Freshman 101: Choosing The Right Dorm

As we begin to slowly break out of the winter season, decision day is right around the corner. High school seniors across the globe are lying awake at night debating what college will be their home for the next four years.

While some students are waiting until the last moment, others have already chosen their schools. For incoming freshmen who have already chosen Penn State, welcome to Happy Valley, Class of 2025! You’ve found your home for the next four years. Now, you need to find the dorm room that will see you through the good, the bad, and the ugly.

First off, you need to pick which part of campus you are thinking about. You can choose to live in North, South, East, West, or Pollock Halls. Luckily for you, we broke down the experiences of each residence hall, so you don’t have to worry about that.

Now, what style of dorm is going to work best for you? Traditional unrenovated? Suite-style? As an incoming freshman, this can be a confusing and stressful you out, don’t worry! Check out the breakdown below.

Traditional Unrenovated

Traditional unrenovated dorms include the types of rooms your parents may reminisce about and what you imagine a stereotypical dorm to look like. This style of dorm means you’ll be sharing a room with one roommate. Say goodbye to your comfy bed at home and get ready for some nice twin XL beds with wooden furniture.

While this style is far from the nicest place to live, these dorms build character, and that’s what matters at the end of the day. I say this as someone who has personal experience from living in traditional unrenovated.

Almost every residence hall besides North Halls includes traditional unrenovated dorms, and living in this scenario is very common. While it’s the cheapest of options, you’ll be sharing a communal bathroom as well as living without air conditioning during the warm months. However, if you want the real college experience, this is for you.

Also, don’t accidentally conflate “traditional” with “double.” Many dorms offer traditional rooms that are singles! They’re especially common in South halls like McElwain and Simmons. Although a little stuffy, a traditional single (as pictured above) can be pretty freeing.


Renovated dorms in East Halls are what most freshmen shoot for, but there are renovated dorms at South Halls, too. It can be a tight squeeze to get in there, but many will say it’s worth it. Unlike traditional unrenovated dorms, you’ll have an elevated version of dorm life.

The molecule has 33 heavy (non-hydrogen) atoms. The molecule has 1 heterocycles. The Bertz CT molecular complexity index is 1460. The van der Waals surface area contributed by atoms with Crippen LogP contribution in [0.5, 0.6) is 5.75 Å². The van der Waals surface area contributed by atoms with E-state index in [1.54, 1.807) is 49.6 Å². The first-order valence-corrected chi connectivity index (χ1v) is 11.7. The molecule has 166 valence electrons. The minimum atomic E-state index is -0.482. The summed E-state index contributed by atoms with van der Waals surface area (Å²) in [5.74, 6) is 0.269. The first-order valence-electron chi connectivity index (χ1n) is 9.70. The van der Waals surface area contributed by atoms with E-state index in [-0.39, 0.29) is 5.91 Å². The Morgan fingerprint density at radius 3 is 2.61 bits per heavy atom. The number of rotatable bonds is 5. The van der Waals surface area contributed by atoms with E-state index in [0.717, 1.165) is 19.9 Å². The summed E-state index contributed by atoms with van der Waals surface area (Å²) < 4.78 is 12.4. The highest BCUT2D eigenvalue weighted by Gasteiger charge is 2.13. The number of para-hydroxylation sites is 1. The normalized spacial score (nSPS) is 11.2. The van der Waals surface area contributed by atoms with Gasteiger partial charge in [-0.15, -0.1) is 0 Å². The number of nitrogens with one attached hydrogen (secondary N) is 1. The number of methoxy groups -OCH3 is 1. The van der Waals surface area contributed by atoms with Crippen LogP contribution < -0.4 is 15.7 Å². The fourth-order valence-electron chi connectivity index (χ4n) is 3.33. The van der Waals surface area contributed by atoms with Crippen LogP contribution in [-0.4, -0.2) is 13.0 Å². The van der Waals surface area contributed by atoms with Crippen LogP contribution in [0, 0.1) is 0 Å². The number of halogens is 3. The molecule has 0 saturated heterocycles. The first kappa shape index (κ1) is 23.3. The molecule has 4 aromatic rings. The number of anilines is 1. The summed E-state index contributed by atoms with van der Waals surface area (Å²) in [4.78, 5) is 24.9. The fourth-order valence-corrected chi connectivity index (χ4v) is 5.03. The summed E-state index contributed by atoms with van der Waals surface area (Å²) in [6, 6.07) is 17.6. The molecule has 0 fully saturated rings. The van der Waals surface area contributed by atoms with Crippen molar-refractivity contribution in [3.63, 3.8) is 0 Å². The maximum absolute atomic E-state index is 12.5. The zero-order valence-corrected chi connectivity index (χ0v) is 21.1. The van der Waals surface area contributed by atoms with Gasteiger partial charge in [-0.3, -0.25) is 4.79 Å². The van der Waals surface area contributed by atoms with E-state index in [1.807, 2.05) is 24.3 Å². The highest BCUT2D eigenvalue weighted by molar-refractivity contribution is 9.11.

Not only will you have a much nicer dorm compared to your friends living in traditional-style dorms, but you’ll also have air conditioning. In addition to that, you’ll also have modern-looking TV and study lounges. What more could you ask for?

As for the bathroom situation, you’ll still need to share with people on your floor, but the bathrooms are private. Needless to say, you’ll be living the good life in a renovated dorm.


The majority of suite-style dorms are located in North Halls. This set-up feels like almost an apartment. The suites are set up with two bedrooms that have two people per room.

The rooms are connected by a common area and bathroom. The bathroom is shared between you and your three roommates. The rooms also include a thermostat, so you can control your own temperature. Furniture-wise, you will be stuck with wooden furniture. This setup sounds great. While living the “suite” life has its perks, some may find it too quiet.

Eastview Terrace

OK, NOW we’re talking about living the suite life.

Eastview Terrace is Penn State’s premier single-dorm living complex. Available to only upperclassmen, Eastview provides countless amenities, albeit for a steep price. Its rooms are air conditioned and come with their own bathrooms, but you’ll need to clean your own!

Life at Eastview is very quiet. It’s a great place to live if you’ve already got friends to hang with, but if you’re looking to meet new folks, it might make more sense to opt for a more collaborative living environment. But hey, at least the rooms are spacious!


OK, I know it sounds bad, but it really isn’t. Supplemental housing can be found in both renovated and unrenovated areas. It is basically a huge room with furniture that can house anywhere from four to eight people. It sounds terrible, but everyone that has lived within supplemental housing has survived, and you will, too. Plus, housing usually has people moved out from supplemental within two months. If you are still nervous, check out this article about why it isn’t so bad.

Special Living Options (SLOs)

Special Living Options can be found in all dorm-types in every housing area on campus. This style includes living on the same floor of a dorm with a group of people who have similar interests to you. They can include anything from major-specific housing to gender-neutral housing. A full list of options can be found on the Penn State Housing Department’s website.

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About the Author

Dana June Nunemacher

Dana is a senior, who is studying public relations. She is from the 570 and yes, she has watched The Office. Her passions in life include drinking unsweetened iced tea and spreading her love for agriculture (yee haw)!

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